The requirement that a member must file a protest with the union before filing with OLMS gives the union a chance to look into the member’s allegations and to correct any problems which may have occurred in the nomination and election process. Therefore, it is important that you review your union’s current constitution and bylaws and follow the protest procedures carefully.
Failure to comply with your union’s protest and appeals procedures may result in your complaint being dismissed.
If OLMS determines that either no violation occurred or a violation(s) occurred but did not affect the election outcome, no further action is necessary and OLMS closes the case. A “statement of reasons,” explaining specifically why the case was closed, is sent to you, the local, and the national or international.
If the investigation reveals violations which may have affected the election outcome, OLMS will first seek to enter into an agreement with the union to obtain corrective action. If no voluntary compliance agreement is reached, OLMS may file suit to have a federal district court set aside the challenged election and order a new election under OLMS supervision. However, until a final decision is issued by the district court, the challenged election is presumed valid and the officers elected remain in office.

Read more here.

The DOL guidelines appear pretty clear that the election protest be filed with the union first before complaint is filed with OLMS. Makes one wonder if the three complaints submitted to DOL had been previously submitted to AFSA. This is the first time I’ve heard of these. Have you heard about these three complaints previously?

Of course, the real question at the back of our mind is really this – if a new election is ordered, how much more messy can it get given its contentiousness this past summer?

The Berlin Wall: 20th Anniversary

On the 20th anniversary of the fall of the Berlin Wall, U.S. Secretary of State Hillary Clinton met with 13 of the high school students from the eastern state of Brandenburg, who painted one of a thousand dominos that have been placed along the former border at the Brandenburg Gate. Below is Ambassador Philip Murphy with Secretary Clinton. November 9, 2009 (Photo from US Embassy Berlin).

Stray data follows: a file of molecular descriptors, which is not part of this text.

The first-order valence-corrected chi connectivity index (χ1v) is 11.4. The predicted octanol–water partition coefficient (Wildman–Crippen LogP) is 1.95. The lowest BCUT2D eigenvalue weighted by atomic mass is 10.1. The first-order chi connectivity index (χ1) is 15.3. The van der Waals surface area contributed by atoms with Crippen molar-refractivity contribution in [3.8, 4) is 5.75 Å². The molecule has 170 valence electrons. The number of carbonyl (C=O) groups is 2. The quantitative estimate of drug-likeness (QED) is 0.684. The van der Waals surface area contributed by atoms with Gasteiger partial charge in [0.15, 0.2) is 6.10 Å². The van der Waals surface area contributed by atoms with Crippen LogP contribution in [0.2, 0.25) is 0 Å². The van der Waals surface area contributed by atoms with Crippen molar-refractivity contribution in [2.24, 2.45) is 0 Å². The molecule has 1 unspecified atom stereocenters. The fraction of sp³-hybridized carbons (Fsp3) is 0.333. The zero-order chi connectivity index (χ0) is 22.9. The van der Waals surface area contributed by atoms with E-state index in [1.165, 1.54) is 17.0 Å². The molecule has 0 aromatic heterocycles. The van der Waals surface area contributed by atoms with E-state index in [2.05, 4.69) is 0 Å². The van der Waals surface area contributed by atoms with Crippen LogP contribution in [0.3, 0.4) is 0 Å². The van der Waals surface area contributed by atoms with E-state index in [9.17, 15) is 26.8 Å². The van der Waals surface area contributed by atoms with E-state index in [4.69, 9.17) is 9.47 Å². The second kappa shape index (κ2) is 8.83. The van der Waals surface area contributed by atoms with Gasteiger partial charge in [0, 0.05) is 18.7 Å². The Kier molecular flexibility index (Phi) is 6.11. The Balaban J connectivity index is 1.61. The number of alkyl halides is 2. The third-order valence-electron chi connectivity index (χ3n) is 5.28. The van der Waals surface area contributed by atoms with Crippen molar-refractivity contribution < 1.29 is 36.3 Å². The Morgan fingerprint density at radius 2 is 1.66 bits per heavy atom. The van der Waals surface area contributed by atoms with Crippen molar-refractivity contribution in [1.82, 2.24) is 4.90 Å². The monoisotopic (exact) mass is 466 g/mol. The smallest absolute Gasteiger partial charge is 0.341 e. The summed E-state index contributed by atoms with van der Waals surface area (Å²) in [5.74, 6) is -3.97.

Click here for more photos from US Embassy Berlin.

See on-line exhibition: Voices of U.S. Diplomacy and the Berlin Wall

Don’t Tell Me – Another "Idle Curiosity" Case

Our computers IIImage by aranarth via Flickr

Yesterday, DOJ announced yet another guilty plea on the passport snooping case. This is the 8th person to plead guilty to illegally accessing passport files. How many more are coming down this way?

An eighth individual pleaded guilty today to illegally accessing numerous confidential passport application files. Susan Holloman, 58, of Washington, pleaded guilty before U.S. Magistrate Judge Alan Kay in the District of Columbia to a one-count criminal information charging her with unauthorized computer access. Holloman is scheduled to be sentenced on Jan. 21, 2010.

According to court documents, Holloman has worked full-time for the State Department since November 1980 as a file assistant in the Bureau of Consular Affairs. In pleading guilty, Holloman admitted that she had access to official State Department computer databases in the regular course of her job, including the Passport Information Electronic Records System (PIERS), which contains all imaged passport applications dating back to 1994. The imaged passport applications on PIERS contain, among other things, a photograph of the passport applicant as well as certain personal information including the applicant’s full name, date and place of birth, current address, telephone numbers, parent information, spouse’s name and emergency contact information. These confidential files are protected by the Privacy Act of 1974, and access by State Department employees is strictly limited to official government duties.

Holloman admitted that between Feb. 13 and Dec. 5, 2007, she logged onto the PIERS database and repeatedly searched for and viewed the passport applications of 70 celebrities and their families, actors, professional athletes, musicians and other individuals identified in the press. Holloman admitted that she had no official government reason to access and view these passport applications, but that her sole purpose in accessing and viewing these passport applications was idle curiosity.

Holloman is the eighth current or former State Department employee or contractor to plead guilty in this continuing investigation.

Read the whole thing here.